By Su Wild-River
This article was first published in No Funny Business on 18/10/2013.
If you are a climate obsessive like me, you spend a lot of time reading the science, watching the weather and taking action on climate change mitigation and adaption. Each new off the chart heatwave, warmest winter on record and extreme flooding event just reinforces the message that we are already feeling the personal effects of climate change. So why is the world backing offon action?
According to Cass R. Sunstein, the barriers are partlypsychological. Action would be easier if climate change caused a recent and repeatable crisis, had a clear and hateable perpetrator and posed an immediate threat. Extreme weather events have some of these features, but by definition, climate change doesn’t. It’s the bigger, slower trend surrounding and influencing weather, exacerbating the extremes, but never fully explaining them. The USA came up with Frankenstorm to help mobilise action on Hurricane Sandy. Does Australia need to name its weather demons to gain more traction against the Climate Change Monster?
The Climate Commission named Australia’s record-breaking heatwave of 2013 the “Angry Summer”. This weather demon attacked me directly – although I got off more lightly than others. I spent the catastrophic fire danger day cleaning up my rural property, spraying water on the chickens, and watching as the smoke from a bushfire 100km away came quickly closer before being halted by fire fighters and a creek. But even dangerous weather demons have several faces, and for many, the Angry Summer was a great day at the beach.
Weather demons like the Angry Summer are a powerful drawcard for science communication. Every time there’s an extreme weather event, the Bureau of Meteorology’s website is snowed under. In 2010-11 the BoM received 3 billion hits for its 30,000 warnings and 140,000 forecasts. The Climate Commission also has great graphics and regular updates, but while ‘weather deniers’ are unheard of ‘climate denial’ is still a most popular Australian spectator sport.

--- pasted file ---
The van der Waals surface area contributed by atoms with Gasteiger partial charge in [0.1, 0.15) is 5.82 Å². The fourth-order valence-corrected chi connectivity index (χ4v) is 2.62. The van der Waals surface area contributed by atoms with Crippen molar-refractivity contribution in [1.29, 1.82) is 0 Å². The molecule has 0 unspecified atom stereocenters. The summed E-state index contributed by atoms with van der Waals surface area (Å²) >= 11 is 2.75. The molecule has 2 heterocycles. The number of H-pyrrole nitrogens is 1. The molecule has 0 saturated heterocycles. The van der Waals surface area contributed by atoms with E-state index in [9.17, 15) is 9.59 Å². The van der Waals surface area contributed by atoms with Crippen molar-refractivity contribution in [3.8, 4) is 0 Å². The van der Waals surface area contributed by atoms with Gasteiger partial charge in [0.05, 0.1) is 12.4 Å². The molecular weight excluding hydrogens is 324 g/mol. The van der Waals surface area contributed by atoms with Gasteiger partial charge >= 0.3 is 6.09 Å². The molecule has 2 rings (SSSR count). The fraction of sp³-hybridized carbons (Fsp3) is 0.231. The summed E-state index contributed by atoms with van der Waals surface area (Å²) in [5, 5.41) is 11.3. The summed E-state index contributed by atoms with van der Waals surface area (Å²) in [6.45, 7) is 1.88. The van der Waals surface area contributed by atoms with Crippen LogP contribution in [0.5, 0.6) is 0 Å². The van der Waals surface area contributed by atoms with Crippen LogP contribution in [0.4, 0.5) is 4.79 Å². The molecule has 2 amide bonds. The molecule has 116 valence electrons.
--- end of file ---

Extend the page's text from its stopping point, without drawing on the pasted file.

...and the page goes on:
I was touched by the Climate Change Monster in 2014. The hateable perpetrator was the tiny, invisible Irukandji Jellyfish, perhaps the most venomous creature in the world. A fluther of these monsters were nearly 1000km outside of their normal rangewhen they stung and killed two friends of mine at Ningaloo Reef. The repeatability of the event and its potential threat is evident when I see elegant tropical fish while snorkeling in ‘temperate’ waters. It seems likely that the presence of Irikandji where they weren’t expected was due to the Very Much Above Average ocean temperatures in Australian oceans. But even though this event was more ‘climate’ than ‘weather’, climate change was not mentioned in the news reports on the tragedy.
The scientific consensus tells us that climate change is real and growing ever more dangerous. Scientific knowledge is essential for understanding and tackling climate change. But if we are psychologically hardwired to not see the climate for the weather, then solving this global crisis will take more than science. We need to find new and creative ways to focus public attention on climate change.
My Climate Change Monster is a giant, invisible and many-tentacled Climate Change Monster that creeps slowly then suddenly spits out deadly weather and venomous pestilence. How does the Climate Change Monster appear to you?